Why Filing Taxes for Your Client, Even When They Aren’t Required, Might Be a Good Thing!
Most all tax preparers understand how income levels and filing requirements are contingent upon filing status, age and the type of income clients receive. What is often overlooked, however, even when clients aren’t required to file with Uncle Sam, is the fact that it may actually benefit them to do so.
Not surprisingly, the IRS provides definitive instructions on the requirements for filing Forms 1040, 1040A, or 1040EZ. With all of the new credit tax revisions and exceptions, some tax preparers are turning to Tax CPE Course materials or EA CPE curriculum to brush up on how these new revisions stand to benefit clients. Some continuing education tax courses are even focused exclusively on these new tax laws, showing tax preparers how to clients who fit into this scenario to get the greatest bang out of their tax returns.
Quick Tips on Non-Required Filing Benefits
First time homebuyers are eligible for a maximum $8000 or $4000 if filing married status separately. To qualify, a person must have entered into a contract on or before April 30th 2010 and have closed by September 30th 2010.
For taxpayers who have estimated their tax payments, had a previous years overpayment, or had income tax withheld, they may be eligible for a refund.
Child Tax Credit
If a taxpayer has at least one child that qualifies and they didn’t receive the full amount of the current Child Tax Credit originally, they could get a refundable credit.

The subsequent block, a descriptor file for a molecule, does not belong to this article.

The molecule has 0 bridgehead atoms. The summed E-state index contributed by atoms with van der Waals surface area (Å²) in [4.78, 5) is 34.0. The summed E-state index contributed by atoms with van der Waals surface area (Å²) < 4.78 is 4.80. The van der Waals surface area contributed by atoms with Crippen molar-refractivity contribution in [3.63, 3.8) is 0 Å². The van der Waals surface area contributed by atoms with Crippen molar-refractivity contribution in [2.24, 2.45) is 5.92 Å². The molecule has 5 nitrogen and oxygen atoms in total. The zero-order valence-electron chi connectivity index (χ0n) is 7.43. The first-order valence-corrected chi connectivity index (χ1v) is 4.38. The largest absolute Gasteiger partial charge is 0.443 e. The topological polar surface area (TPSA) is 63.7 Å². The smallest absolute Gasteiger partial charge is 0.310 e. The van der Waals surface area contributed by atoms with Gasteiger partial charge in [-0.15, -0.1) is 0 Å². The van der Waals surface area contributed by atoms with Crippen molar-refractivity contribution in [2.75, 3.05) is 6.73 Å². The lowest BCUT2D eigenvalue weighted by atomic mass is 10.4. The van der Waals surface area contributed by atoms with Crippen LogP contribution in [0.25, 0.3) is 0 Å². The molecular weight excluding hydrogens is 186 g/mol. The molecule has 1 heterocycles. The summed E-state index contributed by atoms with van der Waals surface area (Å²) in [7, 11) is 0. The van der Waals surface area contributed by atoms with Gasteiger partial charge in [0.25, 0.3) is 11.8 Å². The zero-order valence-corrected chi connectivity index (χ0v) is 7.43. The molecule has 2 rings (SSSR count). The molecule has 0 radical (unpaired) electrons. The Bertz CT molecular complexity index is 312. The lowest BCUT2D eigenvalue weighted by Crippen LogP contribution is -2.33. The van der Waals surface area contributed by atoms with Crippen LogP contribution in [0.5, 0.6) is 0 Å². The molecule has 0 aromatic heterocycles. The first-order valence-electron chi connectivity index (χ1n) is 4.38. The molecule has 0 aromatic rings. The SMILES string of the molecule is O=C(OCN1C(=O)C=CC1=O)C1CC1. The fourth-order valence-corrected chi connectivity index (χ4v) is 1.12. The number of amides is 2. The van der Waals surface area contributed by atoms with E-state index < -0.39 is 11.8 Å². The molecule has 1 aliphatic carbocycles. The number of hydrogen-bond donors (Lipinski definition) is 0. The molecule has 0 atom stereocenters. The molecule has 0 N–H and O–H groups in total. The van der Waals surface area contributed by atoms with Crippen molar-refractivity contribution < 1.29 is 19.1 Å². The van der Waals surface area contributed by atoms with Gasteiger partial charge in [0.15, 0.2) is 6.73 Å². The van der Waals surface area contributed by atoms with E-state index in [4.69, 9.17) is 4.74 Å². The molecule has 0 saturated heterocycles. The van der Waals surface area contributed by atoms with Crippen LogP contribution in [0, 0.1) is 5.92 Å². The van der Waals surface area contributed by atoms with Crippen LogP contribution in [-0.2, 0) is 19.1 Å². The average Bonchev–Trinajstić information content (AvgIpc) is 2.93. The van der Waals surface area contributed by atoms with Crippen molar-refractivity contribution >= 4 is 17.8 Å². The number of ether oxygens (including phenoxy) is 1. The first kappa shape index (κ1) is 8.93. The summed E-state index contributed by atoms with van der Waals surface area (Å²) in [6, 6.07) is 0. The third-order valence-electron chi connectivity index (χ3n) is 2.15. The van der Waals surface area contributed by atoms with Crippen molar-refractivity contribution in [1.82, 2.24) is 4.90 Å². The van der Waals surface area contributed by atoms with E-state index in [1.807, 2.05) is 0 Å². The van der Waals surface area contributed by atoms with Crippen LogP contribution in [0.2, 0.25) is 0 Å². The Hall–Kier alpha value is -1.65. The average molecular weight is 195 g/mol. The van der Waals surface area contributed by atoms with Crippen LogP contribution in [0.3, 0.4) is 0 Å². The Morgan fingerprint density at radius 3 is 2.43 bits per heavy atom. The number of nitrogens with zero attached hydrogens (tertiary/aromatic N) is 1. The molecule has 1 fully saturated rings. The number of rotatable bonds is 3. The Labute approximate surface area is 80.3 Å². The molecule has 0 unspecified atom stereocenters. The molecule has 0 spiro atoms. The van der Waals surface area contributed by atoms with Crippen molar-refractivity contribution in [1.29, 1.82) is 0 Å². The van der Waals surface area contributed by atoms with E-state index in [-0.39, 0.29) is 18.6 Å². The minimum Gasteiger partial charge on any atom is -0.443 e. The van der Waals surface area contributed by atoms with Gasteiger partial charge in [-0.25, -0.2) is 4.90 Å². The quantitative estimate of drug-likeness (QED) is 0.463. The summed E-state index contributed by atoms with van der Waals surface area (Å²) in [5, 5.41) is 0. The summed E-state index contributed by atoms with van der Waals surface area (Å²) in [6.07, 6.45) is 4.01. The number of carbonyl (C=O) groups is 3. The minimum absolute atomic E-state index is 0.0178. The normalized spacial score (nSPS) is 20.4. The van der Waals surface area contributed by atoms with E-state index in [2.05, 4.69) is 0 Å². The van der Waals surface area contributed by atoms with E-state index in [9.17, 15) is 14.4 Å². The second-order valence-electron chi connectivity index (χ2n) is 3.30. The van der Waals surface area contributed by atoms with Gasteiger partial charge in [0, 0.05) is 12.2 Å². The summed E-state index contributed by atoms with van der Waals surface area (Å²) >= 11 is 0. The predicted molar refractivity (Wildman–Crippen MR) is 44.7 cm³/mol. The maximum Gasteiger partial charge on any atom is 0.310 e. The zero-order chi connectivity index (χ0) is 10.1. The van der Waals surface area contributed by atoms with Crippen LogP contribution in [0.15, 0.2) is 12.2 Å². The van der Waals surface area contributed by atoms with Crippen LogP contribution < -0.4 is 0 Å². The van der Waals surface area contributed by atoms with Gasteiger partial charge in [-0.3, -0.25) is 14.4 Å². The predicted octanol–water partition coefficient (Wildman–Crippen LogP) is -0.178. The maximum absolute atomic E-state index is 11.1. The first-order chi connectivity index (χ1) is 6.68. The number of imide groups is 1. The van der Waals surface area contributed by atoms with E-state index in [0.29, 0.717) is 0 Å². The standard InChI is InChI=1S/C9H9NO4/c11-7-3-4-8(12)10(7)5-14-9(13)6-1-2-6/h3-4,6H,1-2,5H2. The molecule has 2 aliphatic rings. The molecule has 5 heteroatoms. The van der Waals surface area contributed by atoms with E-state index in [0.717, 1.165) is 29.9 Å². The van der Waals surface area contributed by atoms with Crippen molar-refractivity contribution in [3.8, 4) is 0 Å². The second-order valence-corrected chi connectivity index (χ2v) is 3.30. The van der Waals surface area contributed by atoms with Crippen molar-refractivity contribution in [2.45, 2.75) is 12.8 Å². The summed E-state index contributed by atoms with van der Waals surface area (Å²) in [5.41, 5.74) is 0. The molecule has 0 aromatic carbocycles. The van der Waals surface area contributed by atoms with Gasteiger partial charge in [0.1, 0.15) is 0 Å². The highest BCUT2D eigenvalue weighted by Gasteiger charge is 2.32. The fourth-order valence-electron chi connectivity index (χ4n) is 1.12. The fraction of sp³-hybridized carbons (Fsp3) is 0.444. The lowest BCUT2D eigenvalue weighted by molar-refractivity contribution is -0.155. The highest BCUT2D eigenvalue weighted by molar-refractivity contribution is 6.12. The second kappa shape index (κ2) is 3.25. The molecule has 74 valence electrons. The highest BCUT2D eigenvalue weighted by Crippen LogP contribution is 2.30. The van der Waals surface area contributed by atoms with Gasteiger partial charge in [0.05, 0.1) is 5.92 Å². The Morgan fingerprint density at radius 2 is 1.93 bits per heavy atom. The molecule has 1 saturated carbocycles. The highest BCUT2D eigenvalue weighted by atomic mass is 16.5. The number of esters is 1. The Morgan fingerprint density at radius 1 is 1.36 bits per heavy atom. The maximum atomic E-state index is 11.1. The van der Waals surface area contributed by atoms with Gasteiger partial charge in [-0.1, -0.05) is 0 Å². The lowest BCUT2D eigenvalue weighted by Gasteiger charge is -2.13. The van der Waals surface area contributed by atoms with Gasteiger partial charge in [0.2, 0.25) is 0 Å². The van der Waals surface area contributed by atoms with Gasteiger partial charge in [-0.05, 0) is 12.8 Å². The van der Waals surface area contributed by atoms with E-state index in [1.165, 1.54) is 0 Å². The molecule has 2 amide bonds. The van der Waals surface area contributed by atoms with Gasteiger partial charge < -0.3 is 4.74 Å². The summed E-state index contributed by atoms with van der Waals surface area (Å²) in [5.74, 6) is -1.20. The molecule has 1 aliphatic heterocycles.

American Opportunity Credit
Given the newly renamed and expanded Hope credit, taxpayers can claim this credit for tuition and certain fees for undergraduate and post-secondary education. The maximum credit per student is $2,500.
Earned Income Tax Credit
For those individuals who worked but earned little in 2010, this tax credit may prove useful in considering to file because it may qualify them for a refund.
Health Coverage Tax Credit
This credit is primarily for individuals who have received Adjustment Assistance (either Trade or Reemployment Trade). Further, those receiving PBGC pension payments may also qualify and receive a credit.
Quick Tips of Non-Required Filing for Losses
When taxpayers have suffered an overall loss because of an investment losses:
Only if filed in 2010 can they carry that loss forward and offset taxable capital gains in future years
They can carry these losses as far back as 2008 and possibly request a refund of carry forward, but, again, only if they filed in 2010.
When taxpayers have business losses that experienced a net operating loss (NOL) for 2010:
There are a plethora of resources available that cover these details and the types of taxpayers that fall into this unique category. The key for enrolled agents, certified public accounts and other tax professionals is to do the research, sign up for an enrolled agent class or look on the tax CPE sites that showcase this information.
IRS Circular 230 Disclosure
Pursuant to the requirements of the Internal Revenue Service Circular 230, we inform you that, to the extent any advice relating to a Federal tax issue is contained in this communication, including in any attachments, it was not written or intended to be used, and cannot be used, for the purpose of (a) avoiding any tax related penalties that may be imposed on you or any other person under the Internal Revenue Code, or (b) promoting, marketing or recommending to another person any transaction or matter addressed in this communication.